New bioinformatics and statistical methods for the analysis and visualisation of foot and mouth disease virus sequences
Start date1 October 2019
This is a fully-funded studentship open to UK and EU students. Eligible students will receive a minimum annual stipend of £15,009 and university registration fees will be paid.
Funding sourceThis has been generously funded by the legacy of Mr Kenneth Longhurst and the Pirbright Institute
The foot-and-mouth disease virus (FMDV) severely affects hooved livestock, with a major economic impact particularly on low-income countries in Asia and Africa. Informed decisions about controlling FMDV outbreaks can only be made by exploiting the relation between the strain responsible for the outbreak and known viral strains. The FMDV World Reference Laboratory at The Pirbright Institute (TPI) has sequenced an extensive catalogue of representative viruses, sampling infected animals and vaccine strains across a broad geographic and temporal range. Given the complex population structure and molecular biology of FMDV, sophisticated data analysis methods are necessary to extract and provide reliable information on new viral strains.
The FMDV Toolkit portal was recently initiated by the Integrative Biology and Bioinformatics group at TPI. It aims to empower the FMDV research community around the world, and especially researchers in low-income countries, by democratising access to such analysis methods, and making them available through a user-friendly web interface. The main goal of the proposed PhD project will be the development of novel statistical and visualisation techniques for the FMDV Toolkit to provide useful and timely information to aid the control of outbreaks in resource-poor countries.
You will have full flexibility into the direction of the project, as multiple sources of information will require integration of diverse statistical, computational and bioinformatic approaches. Some of the areas we expect you to work on are as follows:
- Phylogenetic analysis and phylogeographic inference with multiple tools, both based on known software such as BEAST and newer approaches leading to a comparative analysis of how different phylodynamic and phylogeographic approaches work for FMDV. Reconstruction of mutational trajectories and their fitness/immunity properties will be based on a combination of standard phylogenetic tools (for example RaXML) and ad-hoc methods for FMDV based on recent work from the literature on different viruses.
- Biochemical and immunological properties of mutations to be inferred using machine learning approaches that are already being tested on serology data being available to the FMDV reference lab and other labs at TPI.
- For the integration of different sources of information, different general-purpose statistical approaches (PCA/CA/PLS, clustering and classification methods) could be applied alongside statistical machine learning techniques when possible. This could include explicit models, if they become available, and Bayesian techniques which will be used to build an extended phylogeographic and phylodynamic approach including a fitness landscape synthesis of the structural and immunological information.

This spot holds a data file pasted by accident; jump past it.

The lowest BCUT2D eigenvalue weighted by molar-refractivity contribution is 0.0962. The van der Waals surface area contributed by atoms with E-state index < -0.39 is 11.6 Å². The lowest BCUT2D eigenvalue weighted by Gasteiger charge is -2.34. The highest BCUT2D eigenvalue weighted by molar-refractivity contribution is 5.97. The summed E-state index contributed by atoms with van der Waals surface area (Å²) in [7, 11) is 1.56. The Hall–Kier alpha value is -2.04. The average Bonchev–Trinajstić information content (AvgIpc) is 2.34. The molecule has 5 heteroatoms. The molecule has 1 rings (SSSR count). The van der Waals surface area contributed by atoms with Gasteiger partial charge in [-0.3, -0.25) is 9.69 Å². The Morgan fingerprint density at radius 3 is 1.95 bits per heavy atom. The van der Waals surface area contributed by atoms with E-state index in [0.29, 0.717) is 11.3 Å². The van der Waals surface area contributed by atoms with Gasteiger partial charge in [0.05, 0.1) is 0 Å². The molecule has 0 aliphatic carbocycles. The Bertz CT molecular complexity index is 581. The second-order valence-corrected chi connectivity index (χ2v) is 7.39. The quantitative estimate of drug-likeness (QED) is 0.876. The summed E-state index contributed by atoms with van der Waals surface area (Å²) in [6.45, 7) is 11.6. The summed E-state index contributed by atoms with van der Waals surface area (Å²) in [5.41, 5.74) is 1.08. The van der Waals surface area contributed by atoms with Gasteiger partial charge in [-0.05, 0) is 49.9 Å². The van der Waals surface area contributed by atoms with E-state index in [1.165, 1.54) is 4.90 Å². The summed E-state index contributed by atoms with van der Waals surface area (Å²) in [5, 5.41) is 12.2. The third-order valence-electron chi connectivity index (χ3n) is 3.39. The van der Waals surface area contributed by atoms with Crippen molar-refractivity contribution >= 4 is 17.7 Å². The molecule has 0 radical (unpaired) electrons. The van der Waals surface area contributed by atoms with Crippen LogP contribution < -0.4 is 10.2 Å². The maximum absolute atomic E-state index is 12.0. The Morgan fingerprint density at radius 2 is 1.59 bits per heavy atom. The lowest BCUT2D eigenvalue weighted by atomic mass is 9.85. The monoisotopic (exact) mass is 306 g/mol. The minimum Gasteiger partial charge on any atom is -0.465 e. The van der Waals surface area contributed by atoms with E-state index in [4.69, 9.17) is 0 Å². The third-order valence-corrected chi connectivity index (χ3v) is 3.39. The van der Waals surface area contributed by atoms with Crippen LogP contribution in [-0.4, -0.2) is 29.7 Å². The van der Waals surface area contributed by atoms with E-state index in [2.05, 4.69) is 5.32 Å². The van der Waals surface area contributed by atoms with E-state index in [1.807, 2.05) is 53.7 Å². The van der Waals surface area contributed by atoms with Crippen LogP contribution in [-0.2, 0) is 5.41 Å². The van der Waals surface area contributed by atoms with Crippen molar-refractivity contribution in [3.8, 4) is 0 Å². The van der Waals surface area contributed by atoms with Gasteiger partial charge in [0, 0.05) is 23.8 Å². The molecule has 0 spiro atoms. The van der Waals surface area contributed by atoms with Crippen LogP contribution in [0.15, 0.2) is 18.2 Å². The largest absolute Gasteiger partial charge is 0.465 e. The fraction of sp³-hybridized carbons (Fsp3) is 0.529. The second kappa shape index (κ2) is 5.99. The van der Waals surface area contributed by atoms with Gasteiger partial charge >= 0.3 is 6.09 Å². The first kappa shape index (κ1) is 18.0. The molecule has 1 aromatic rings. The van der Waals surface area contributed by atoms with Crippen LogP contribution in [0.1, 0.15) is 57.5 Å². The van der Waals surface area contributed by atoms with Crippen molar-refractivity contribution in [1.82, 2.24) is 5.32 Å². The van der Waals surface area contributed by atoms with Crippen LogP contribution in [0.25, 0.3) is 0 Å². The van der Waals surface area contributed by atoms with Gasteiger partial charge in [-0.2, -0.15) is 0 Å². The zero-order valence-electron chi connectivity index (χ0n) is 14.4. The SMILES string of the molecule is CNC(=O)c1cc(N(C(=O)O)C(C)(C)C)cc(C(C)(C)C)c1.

You will mainly focus on the back-end of the FMDV Toolkit portal, implementing some of the methods described above. You will also have the opportunity to implement part of the front-end, for example, building a visual interface for the results of the computation.
The project is co-funded by TPI and will be carried out in collaboration with Dr Paolo Ribeca, Head of Integrative Biology and Bioinformatics and Dr Yasaman Kalantar-Motamedi, Bioinformatician. The student will based at the Pirbright Institute and spend time at the University of Surrey’s School of Veterinary Medicine during the project.
Related linksThe Pirbright Institute Integrative Biology and Bioinformatics group at Pirbright Veterinary epidemiology and public health research at Surrey
- Ferretti et al. Viruses 10 (5), 221 (2018)
- Marco-Sola et al. Nature Methods 9 (12), 1185-U76 (2012)
- Horton et al. PloS NTD 9 (3) (2015)
- Ludi et al. J. Gen Virol 95, 384-392 (2014)
Due to the multidisciplinary nature of this project, applicants are required to hold an undergraduate degree in either Bioinformatics, Biological Sciences, Computer Sciences, Statistics or related subject with at least a 2:1 or equivalent. Coding skills are essential. Experience in molecular biology, bioinformatics and/or epidemiology is desirable. To be eligible, you must also be a UK or EU student.
Students without English as a first language must provide evidence that they meet the English language requirement, with an IELTS score of 7.0 and no less than 6.5 in any other section.
How to apply
You can apply for this studentship via The Pirbright Institute, where you will find an application form and guidance on what documentation is needed to apply for this studentship.